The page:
58. Alex Verdugo, Los Angeles Dodgers (R-1, R/PT) — Ignore the PT situation for a second and assess the potential 5-Category Verdugo. Verdugo has adequate power and speed, as well as an above average and potential .300+ Hit Tool. As a player in many organizations, playing time or at least a real opportunity for it would be easy. I’m concerned for this organization and for his redraft value that, even if his role expands tremendously, he finds himself in some kind of platoon situation. The Dodgers have a lot of flexible players. That partially shows the avenue for playing time, but that same level of flexibility also creates a lot of mouths to feed.
57. Adam Eaton, Washington Nationals — While I like Eaton, I’d like to see some questions answered after two seasons totalling 118 Games. In terms of Power, while our sample is incredibly messy, we have seen reduced HR numbers for Eaton since his move to Washington. While Chicago’s Guaranteed Rate Field (Eaton’s first home park) possesses potentially the worst Park name in Professional Sports, it is a pretty good hitters haven for Home Runs. Eaton’s 7 HRs over 470 PAs since the move from Guaranteed Rate translates to 9.5 HRs in a 650 PA season. And while Eaton was a largely successful 9/10 while stealing bases in 2018, the older Eaton gets (now 30) and the more injuries he deals with, I wonder if he continues to produce. Like his power, his speed has never been greatly above average, so a reduction from a similar 14 range could leave Eaton looking like something closer to a 9 HR / 9 SB type more so than the 14 HR / 14 SB hitter of yesteryear.
56. Jackie Bradley Jr., Boston Red Sox (R/PT, DAILY) — Many love Jackie Bradley Jr. If he were on a different, less competitive team, maybe I would too. But I see a flawed hitter who could become replaceable on a team as good as the Boston Red Sox. While I don’t know if he sat any AL games (with a DH), he did sit during the World Series. He has poor numbers v. LHPs (.185 BA, .562 OPS) and Boston has plenty of above average gloves to put in the outfield. I’d like him more in a daily league when I could play him against RHPs only.
55. Randal Grichuk, Toronto Blue Jays — Randal Grichuk is enigmatic. He seems to be a hitter who truly only thrives when he’s being aggressive. The few times that teams have tried to tap into his power by focusing on developing his patience, it has seemingly lead to a step back. And when he ignores that, and goes with his natural instinct, he seems to have fair success. At this point of his career, he’s not someone I ever expect to be a walker, a good OBP play, or an extremely consistent year-in player. But he also has compiled over 90 career HRs in just over 1800 PAs with a .248 Career BA, giving him a 600 PA career line around .248 with 30 HRs. And at his price range, that upside is worth the risk, especially if you are looking for power.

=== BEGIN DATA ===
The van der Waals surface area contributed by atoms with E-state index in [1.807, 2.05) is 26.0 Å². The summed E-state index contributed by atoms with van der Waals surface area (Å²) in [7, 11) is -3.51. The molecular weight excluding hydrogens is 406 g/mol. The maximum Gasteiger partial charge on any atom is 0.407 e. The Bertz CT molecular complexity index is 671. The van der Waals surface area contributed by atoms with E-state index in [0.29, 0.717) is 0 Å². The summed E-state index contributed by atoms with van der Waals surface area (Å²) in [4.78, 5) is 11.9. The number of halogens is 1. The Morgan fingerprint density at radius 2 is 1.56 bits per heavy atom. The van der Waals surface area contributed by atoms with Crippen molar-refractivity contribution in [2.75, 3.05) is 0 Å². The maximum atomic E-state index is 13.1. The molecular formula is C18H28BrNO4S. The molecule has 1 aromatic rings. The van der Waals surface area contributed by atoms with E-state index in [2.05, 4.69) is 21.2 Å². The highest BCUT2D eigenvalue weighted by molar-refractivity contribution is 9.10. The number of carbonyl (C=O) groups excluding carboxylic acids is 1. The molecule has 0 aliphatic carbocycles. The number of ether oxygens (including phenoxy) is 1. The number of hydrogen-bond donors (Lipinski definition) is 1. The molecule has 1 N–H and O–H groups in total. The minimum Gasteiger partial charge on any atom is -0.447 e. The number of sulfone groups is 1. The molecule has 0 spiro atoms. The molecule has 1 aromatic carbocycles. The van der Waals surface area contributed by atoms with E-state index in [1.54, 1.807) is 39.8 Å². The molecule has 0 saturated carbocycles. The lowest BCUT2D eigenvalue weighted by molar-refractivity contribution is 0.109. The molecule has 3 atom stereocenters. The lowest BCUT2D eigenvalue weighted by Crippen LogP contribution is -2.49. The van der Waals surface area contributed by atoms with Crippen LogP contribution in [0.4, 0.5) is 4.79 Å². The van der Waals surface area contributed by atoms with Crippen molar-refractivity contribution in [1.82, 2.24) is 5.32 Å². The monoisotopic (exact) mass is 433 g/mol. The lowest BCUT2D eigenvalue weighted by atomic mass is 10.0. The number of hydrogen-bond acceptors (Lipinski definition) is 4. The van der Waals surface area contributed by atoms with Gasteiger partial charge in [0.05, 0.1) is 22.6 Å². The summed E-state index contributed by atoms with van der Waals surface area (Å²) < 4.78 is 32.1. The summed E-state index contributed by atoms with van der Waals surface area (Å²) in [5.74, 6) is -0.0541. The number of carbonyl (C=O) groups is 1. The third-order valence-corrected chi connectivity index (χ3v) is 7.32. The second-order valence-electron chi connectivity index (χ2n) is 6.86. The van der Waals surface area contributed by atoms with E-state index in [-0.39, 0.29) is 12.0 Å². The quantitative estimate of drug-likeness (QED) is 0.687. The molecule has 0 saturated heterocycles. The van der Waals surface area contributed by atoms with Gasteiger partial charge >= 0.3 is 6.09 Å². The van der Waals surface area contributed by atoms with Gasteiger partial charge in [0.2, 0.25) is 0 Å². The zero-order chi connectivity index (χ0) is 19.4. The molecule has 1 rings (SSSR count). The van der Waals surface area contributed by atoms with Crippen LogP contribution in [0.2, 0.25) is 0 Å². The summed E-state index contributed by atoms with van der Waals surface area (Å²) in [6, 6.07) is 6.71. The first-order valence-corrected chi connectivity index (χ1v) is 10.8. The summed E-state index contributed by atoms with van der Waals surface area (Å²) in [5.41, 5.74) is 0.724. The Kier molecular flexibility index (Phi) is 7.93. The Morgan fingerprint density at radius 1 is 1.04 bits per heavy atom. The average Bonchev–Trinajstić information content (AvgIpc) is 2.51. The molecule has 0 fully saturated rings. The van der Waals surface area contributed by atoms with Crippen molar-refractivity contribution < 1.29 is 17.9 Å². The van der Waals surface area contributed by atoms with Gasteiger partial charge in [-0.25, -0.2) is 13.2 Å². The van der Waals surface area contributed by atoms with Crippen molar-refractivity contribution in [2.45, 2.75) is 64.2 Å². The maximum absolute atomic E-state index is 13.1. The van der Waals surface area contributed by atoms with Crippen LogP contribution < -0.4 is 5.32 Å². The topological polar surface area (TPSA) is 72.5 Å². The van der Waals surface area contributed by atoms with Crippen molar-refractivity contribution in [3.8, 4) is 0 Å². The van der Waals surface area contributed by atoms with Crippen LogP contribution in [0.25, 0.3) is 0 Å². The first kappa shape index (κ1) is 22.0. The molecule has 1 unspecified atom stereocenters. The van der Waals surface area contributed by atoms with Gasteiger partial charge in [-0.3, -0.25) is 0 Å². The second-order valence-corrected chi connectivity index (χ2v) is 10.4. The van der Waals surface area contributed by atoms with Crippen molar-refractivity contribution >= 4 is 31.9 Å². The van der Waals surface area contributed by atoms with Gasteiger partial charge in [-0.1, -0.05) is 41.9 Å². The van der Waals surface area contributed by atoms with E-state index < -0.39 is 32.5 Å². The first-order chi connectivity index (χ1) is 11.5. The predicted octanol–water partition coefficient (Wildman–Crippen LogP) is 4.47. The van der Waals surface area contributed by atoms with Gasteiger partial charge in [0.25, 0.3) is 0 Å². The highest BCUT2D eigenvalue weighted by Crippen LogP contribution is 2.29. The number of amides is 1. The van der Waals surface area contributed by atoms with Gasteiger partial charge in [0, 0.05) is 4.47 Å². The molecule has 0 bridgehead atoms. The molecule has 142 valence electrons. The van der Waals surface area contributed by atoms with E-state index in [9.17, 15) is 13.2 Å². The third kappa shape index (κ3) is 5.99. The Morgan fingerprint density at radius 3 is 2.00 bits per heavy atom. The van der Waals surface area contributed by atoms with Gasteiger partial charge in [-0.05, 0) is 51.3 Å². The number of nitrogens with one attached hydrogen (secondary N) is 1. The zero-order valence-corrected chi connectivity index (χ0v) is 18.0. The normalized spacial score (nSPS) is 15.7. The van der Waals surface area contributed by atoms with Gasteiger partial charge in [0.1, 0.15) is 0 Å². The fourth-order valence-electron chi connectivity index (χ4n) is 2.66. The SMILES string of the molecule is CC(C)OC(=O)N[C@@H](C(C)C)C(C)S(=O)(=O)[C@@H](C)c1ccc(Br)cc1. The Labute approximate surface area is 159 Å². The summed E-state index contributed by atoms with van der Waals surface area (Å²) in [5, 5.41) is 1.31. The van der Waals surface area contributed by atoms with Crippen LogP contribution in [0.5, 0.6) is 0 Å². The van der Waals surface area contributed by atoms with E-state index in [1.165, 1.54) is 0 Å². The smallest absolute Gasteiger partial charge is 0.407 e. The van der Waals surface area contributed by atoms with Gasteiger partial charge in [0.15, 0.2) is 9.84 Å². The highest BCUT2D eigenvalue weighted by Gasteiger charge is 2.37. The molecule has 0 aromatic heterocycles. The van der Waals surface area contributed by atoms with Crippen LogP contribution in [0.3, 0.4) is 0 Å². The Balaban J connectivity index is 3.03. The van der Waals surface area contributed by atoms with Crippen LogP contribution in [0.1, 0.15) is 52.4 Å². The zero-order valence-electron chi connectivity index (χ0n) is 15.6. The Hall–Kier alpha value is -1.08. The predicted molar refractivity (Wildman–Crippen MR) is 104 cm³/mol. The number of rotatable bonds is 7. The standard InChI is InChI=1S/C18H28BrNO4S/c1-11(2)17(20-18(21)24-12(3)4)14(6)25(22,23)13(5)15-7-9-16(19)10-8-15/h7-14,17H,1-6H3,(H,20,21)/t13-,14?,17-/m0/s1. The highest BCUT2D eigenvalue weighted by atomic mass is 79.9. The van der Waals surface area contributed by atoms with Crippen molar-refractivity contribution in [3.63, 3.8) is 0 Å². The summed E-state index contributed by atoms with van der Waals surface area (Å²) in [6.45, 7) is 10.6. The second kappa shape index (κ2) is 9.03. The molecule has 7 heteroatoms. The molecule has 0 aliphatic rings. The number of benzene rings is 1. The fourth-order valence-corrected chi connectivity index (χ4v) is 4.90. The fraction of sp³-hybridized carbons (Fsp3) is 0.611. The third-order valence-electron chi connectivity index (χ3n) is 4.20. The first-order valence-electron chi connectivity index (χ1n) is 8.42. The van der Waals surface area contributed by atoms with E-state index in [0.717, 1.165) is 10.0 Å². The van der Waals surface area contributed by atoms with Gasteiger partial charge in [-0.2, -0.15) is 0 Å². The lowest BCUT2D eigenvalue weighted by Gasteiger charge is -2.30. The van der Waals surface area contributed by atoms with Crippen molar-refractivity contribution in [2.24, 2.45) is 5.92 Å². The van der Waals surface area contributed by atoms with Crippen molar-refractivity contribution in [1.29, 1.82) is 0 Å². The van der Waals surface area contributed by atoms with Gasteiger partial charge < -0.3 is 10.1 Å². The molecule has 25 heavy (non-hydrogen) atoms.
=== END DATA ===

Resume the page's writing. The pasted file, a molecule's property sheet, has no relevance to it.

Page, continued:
54. Brett Gardner, New York Yankees (R/PT) — Gardner is competing with Clint Frazier for the starting LF position. Frazier has upside and was a solid prospect in the past. But there’s also a reality in Frazier’s career -0.4 fWAR against Gardner’s 6-Year streak producing a minimum 2.5 fWAR. In that 6-Year Streak, Gardner has averaged 13.5 HRs and 20 SBs. I wouldn’t expect anything around that at age 35, and coming off of 12 HRs and 16 SBs, but he’s still a player who could put up 10+ and 10+ in a good line-up.
53. Billy Hamilton, Kansas City Royals (SPD) — Hamilton is someone you can justify ranking in such a wide range. With his potential speed, getting him at this price could supply you with a huge late round sleeper, but he’s not a good hitter. Right now, the Royals appear to be in the position to give him full reign of Center Field.
52. Cedric Mullins, Baltimore Orioles (SPD) — Mullins is an interesting sleeper who has the pleasure of clear playing time in a great Park, but not necessarily for a good line-up. I don’t love the hit tool, but he does have some pop and some speed. He had 23 SBs between AA and the MLB last year, but was 2 for 5 on his MLB attempts. As a 15+ SB player, Mullins is an interesting, and potential 5-Category player. As a 5+ SB player, I have some concerns about how the value comes to fruition.
51. Domingo Santana, Seattle Mariners — Santana’s 2018 was a bit of a disaster. The Brewers wisely struck a slow market and grabbed Yelich and Cain, forcing Santana to a lesser role, and then ultimately out of the organization. Now a Mariner, Santana is a much more potentially vital and viable member of the line-up. While his K% has always been a concern, his Batted Ball profile in 2017 (and even 2018) was superb. Arguably the best combination of LineDrive%, low Pop-Up%, Oppo%, and Hard% in Baseball in 2017. That doesn’t necessarily lead to HRs, but it does lead to a high BABIP projection, and Santana does have decent power.
Major League Fantasy Baseball Radio Show: Join Corey D Roberts, and Kyle Amore on Thursday February 21st, 2019 from 8pm – 9:45pm EST for the Major League Fantasy Baseball Radio Show. Call in number is 323-870-4395. Press 1 to speak with the host. You can listen live on blogtalk, majorleaguefantasysports.com, or download the podcast on I-Tunes or any Android podcast app. Our topic for tonight will be the A.L. West.
Be sure to check out our Sunday night show February 24th from 8pm to 9:45pm EST. They will cover the N.L. West.
Major League Fantasy Baseball Radio Show: Join host Cole Freel live on Sunday February 24th, 2019 from 8-9:45pm EST for episode #140 of Major League Fantasy Baseball Radio. We are a live broadcast that will take callers at 323-870-4395. Press 1 to speak with the host. You can listen live on blogtalk, majorleaguefantasysports.com, or download the podcast on I-Tunes or any Android podcast app. This week we will break down the N.L. West.
Our guests this week is are Kyle Klinker, and Bilal Chaudry. Both Kyle and Bilal are veteran owners in Major League Fantasy Baseball leagues and have won several titles between the two of them.